Who's hogging our antibiotics? That's the question a new advertising campaign is posing to Washington, D.C.-area commuters and people visiting Capitol Hill.

The series of ads , revealed in D.C. Metro stations and trains this week by the Pew Campaign on Human Health and Industrial Farming, is part of the project's national effort to end what they believe is the misuse of antibiotics in food animal production. They claim up to 70 percent of human antibiotics are being fed to animals on factory farms, which promotes the development of “deadly” strains of drug-resistant bacteria that can spread to humans.

"Human antibiotics are routinely misused on industrial farms to compensate for crowded, stressful and unsanitary conditions," said Laura Rogers, a project director with the Pew Health Group. "The way we are raising our food animals is putting human health at risk."

The ads can be seen in the Capitol South and Union Station Metro stops during June, as well as in Metro cars on the red line and blue/orange line trains. A version of the ads will also be appearing soon online and in newspapers on Capitol Hill.

The new ads are timed to influence the debate on Capitol Hill on the Preservation of Antimicrobials for Medical Treatment Act, which was introduced in the House this spring (H.R. 1549). A similar bill was introduced in the Senate (S. 619). The livestock industries are worried because these bills will set an unreasonable evaluation period for antimicrobial resistance with a large number of products seeking approval. That would result in removal of antimicrobials due to the bureaucratic backlog.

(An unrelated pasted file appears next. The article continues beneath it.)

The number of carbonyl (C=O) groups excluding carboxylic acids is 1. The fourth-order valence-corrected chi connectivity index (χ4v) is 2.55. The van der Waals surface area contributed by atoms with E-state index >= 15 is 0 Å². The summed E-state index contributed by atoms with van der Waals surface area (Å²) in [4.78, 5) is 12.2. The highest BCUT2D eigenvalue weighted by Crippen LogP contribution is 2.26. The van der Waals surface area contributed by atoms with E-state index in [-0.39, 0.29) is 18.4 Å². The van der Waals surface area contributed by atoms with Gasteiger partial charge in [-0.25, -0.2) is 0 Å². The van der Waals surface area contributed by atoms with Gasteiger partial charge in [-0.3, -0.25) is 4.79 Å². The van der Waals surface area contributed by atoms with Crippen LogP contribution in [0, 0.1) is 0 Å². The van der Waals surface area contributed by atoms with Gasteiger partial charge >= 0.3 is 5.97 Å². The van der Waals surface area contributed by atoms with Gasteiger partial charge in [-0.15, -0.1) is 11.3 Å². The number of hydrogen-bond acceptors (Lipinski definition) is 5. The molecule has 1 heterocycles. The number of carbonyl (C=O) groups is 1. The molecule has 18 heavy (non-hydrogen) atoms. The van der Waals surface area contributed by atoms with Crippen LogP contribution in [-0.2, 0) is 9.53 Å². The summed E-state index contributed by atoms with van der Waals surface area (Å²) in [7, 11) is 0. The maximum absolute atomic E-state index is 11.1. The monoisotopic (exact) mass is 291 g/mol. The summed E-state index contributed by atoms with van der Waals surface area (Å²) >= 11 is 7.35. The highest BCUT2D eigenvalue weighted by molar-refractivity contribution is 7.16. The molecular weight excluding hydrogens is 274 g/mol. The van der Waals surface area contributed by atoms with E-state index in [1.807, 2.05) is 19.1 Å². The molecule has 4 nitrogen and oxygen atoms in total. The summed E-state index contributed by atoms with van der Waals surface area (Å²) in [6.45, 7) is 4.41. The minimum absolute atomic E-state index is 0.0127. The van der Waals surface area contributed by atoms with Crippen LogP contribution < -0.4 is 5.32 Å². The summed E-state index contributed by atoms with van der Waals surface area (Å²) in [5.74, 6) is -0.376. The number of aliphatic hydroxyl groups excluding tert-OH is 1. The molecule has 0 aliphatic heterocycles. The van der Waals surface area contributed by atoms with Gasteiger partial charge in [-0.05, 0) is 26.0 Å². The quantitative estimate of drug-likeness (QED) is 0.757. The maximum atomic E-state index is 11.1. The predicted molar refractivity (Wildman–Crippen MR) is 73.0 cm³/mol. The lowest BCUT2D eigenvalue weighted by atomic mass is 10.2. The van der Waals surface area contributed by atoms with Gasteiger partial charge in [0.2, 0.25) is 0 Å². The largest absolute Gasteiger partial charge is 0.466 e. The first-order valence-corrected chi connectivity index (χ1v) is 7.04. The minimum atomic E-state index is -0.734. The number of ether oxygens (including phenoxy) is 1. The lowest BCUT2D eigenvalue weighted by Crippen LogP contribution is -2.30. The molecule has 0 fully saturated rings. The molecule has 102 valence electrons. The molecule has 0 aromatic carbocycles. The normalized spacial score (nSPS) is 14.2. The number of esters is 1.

Supporters of this legislation, while seeking to end the use of many antimicrobials in livestock production, refuse to acknowledge the benefits to both animals and humans by utilizing these products. By preventing disease, producers are able to boost profits, sure. But they are also able to supply healthier animals to the harvest facility and, in turn, able to offer consumers a more wholesome product. Like many things that come out of Washington, the sponsors of these bills may have good intentions, but if they are successful there will be many unintended consequences — for livestock, for producers and for consumers. — Greg Henderson, Drovers editor.